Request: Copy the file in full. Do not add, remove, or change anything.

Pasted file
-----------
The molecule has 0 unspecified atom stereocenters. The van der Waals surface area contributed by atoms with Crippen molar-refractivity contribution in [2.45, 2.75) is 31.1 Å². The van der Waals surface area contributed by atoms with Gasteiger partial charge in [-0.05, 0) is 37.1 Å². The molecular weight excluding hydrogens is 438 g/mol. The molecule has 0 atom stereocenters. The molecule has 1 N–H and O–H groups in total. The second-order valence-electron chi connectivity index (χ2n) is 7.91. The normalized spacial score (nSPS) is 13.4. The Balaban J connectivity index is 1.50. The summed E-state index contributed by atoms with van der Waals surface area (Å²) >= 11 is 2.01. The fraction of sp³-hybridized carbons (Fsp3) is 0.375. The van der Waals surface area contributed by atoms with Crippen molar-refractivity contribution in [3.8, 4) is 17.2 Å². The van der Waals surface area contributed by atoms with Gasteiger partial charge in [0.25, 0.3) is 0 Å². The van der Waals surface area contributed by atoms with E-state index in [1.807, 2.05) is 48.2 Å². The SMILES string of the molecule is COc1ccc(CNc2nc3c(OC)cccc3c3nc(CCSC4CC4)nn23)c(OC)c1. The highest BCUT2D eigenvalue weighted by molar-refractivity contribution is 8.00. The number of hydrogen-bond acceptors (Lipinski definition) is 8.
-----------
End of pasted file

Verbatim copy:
The molecule has 0 unspecified atom stereocenters. The van der Waals surface area contributed by atoms with Crippen molar-refractivity contribution in [2.45, 2.75) is 31.1 Å². The van der Waals surface area contributed by atoms with Gasteiger partial charge in [-0.05, 0) is 37.1 Å². The molecular weight excluding hydrogens is 438 g/mol. The molecule has 0 atom stereocenters. The molecule has 1 N–H and O–H groups in total. The second-order valence-electron chi connectivity index (χ2n) is 7.91. The normalized spacial score (nSPS) is 13.4. The Balaban J connectivity index is 1.50. The summed E-state index contributed by atoms with van der Waals surface area (Å²) >= 11 is 2.01. The fraction of sp³-hybridized carbons (Fsp3) is 0.375. The van der Waals surface area contributed by atoms with Crippen molar-refractivity contribution in [3.8, 4) is 17.2 Å². The van der Waals surface area contributed by atoms with Gasteiger partial charge in [0.25, 0.3) is 0 Å². The van der Waals surface area contributed by atoms with E-state index in [1.807, 2.05) is 48.2 Å². The SMILES string of the molecule is COc1ccc(CNc2nc3c(OC)cccc3c3nc(CCSC4CC4)nn23)c(OC)c1. The highest BCUT2D eigenvalue weighted by molar-refractivity contribution is 8.00. The number of hydrogen-bond acceptors (Lipinski definition) is 8.